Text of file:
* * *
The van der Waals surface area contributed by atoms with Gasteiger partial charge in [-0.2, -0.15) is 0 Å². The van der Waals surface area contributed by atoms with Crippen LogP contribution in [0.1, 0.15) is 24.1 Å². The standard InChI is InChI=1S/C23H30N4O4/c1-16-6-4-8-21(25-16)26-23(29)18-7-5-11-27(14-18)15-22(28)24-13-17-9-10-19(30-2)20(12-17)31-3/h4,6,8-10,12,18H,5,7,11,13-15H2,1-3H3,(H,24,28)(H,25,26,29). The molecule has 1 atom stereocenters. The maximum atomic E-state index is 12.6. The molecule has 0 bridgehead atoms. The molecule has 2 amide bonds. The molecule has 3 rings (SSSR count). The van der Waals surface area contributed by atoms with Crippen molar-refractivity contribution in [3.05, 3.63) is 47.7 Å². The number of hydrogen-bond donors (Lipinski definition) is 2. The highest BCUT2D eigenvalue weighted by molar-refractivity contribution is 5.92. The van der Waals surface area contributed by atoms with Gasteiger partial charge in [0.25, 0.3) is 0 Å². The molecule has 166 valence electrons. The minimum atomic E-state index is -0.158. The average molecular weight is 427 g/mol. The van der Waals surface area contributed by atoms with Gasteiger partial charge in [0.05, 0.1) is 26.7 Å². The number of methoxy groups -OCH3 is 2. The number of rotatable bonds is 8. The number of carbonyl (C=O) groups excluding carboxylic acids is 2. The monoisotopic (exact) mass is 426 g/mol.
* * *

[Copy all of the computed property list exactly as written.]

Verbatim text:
The van der Waals surface area contributed by atoms with Gasteiger partial charge in [-0.2, -0.15) is 0 Å². The van der Waals surface area contributed by atoms with Crippen LogP contribution in [0.1, 0.15) is 24.1 Å². The standard InChI is InChI=1S/C23H30N4O4/c1-16-6-4-8-21(25-16)26-23(29)18-7-5-11-27(14-18)15-22(28)24-13-17-9-10-19(30-2)20(12-17)31-3/h4,6,8-10,12,18H,5,7,11,13-15H2,1-3H3,(H,24,28)(H,25,26,29). The molecule has 1 atom stereocenters. The maximum atomic E-state index is 12.6. The molecule has 0 bridgehead atoms. The molecule has 2 amide bonds. The molecule has 3 rings (SSSR count). The van der Waals surface area contributed by atoms with Crippen molar-refractivity contribution in [3.05, 3.63) is 47.7 Å². The number of hydrogen-bond donors (Lipinski definition) is 2. The highest BCUT2D eigenvalue weighted by molar-refractivity contribution is 5.92. The van der Waals surface area contributed by atoms with Gasteiger partial charge in [0.25, 0.3) is 0 Å². The molecule has 166 valence electrons. The minimum atomic E-state index is -0.158. The average molecular weight is 427 g/mol. The van der Waals surface area contributed by atoms with Gasteiger partial charge in [0.05, 0.1) is 26.7 Å². The number of methoxy groups -OCH3 is 2. The number of rotatable bonds is 8. The number of carbonyl (C=O) groups excluding carboxylic acids is 2. The monoisotopic (exact) mass is 426 g/mol.